Facility Inspections Resume for Produce Safety Rule

Brian German Agri-Business, Regulation

After a temporary postponement of facility inspections under the Produce Safety Rule (PSR), the practice has resumed. The California Department of Food and Agriculture (CDFA) began routine PSR inspections last month. Operations need to be prepared for a potential inspection and have all the necessary documentation ready to be presented.

Facility Inspections

“Understand that they can be there now during harvest or growing season. Before it was just harvest season when they were coming out, but now it’s both. So, it does open up and have a larger window for when they can be out on your farm,” said Priscilla Rodriguez, Director of Regulatory Affairs and Food Safety for the Western Agricultural Processors Association. “You need to be prepared when those inspections do come.”

Operations with more than $250,000 in average annual sales over the last three years that are covered by the PSR are subject to routine facility inspections. CDFA will typically notify its intention for inspection about a week prior, allowing operations to prepare the necessary materials. “There aren’t very many required documents, but you want to make sure that the ones that are required you do have, and you do have the backup documentation for that,” Rodriguez noted.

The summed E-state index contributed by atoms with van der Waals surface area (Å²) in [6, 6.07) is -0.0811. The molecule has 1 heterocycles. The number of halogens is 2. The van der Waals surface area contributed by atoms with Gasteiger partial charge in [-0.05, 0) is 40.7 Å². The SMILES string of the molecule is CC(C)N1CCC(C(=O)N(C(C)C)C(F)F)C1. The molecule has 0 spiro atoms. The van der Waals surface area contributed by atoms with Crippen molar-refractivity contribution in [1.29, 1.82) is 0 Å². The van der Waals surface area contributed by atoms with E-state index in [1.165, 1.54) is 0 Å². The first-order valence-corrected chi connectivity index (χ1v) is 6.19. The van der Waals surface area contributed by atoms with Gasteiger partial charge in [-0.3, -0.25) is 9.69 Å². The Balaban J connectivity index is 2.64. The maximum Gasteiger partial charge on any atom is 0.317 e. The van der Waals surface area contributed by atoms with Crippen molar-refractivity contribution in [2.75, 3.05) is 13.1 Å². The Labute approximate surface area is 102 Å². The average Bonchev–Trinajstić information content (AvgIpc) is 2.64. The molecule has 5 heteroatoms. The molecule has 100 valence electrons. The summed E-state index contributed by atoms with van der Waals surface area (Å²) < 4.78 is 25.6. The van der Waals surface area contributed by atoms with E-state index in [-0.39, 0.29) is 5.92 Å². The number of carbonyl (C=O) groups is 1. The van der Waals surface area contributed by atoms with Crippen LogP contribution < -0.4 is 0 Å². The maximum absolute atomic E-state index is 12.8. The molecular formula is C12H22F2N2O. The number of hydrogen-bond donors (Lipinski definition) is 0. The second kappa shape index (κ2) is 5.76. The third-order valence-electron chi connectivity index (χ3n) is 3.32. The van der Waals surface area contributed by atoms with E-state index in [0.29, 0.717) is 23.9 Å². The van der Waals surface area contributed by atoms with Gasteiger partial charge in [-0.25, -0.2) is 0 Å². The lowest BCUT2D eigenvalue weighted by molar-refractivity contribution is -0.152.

There are additional considerations that will need to be accounted for when preparing for facility inspections in relation to COVID-19. Inspectors should be made aware of the types of COVID-19 protocols that have been put into place, such as the wearing of face masks and adhering to social distancing. Rodriguez also explained that any visitor, including inspectors, should fill out a questionnaire before coming into a facility. When preparing for inspection it is also a good idea to think about how to implement social distancing during the inspection process. “Having that prepared documentation that they will be reviewing – so the required documents – having those available and accessible on a table set out for the inspector, that would be the best way to minimize that exposure.”

Listen to the interview below.

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Brian German

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Ag News Director, AgNet West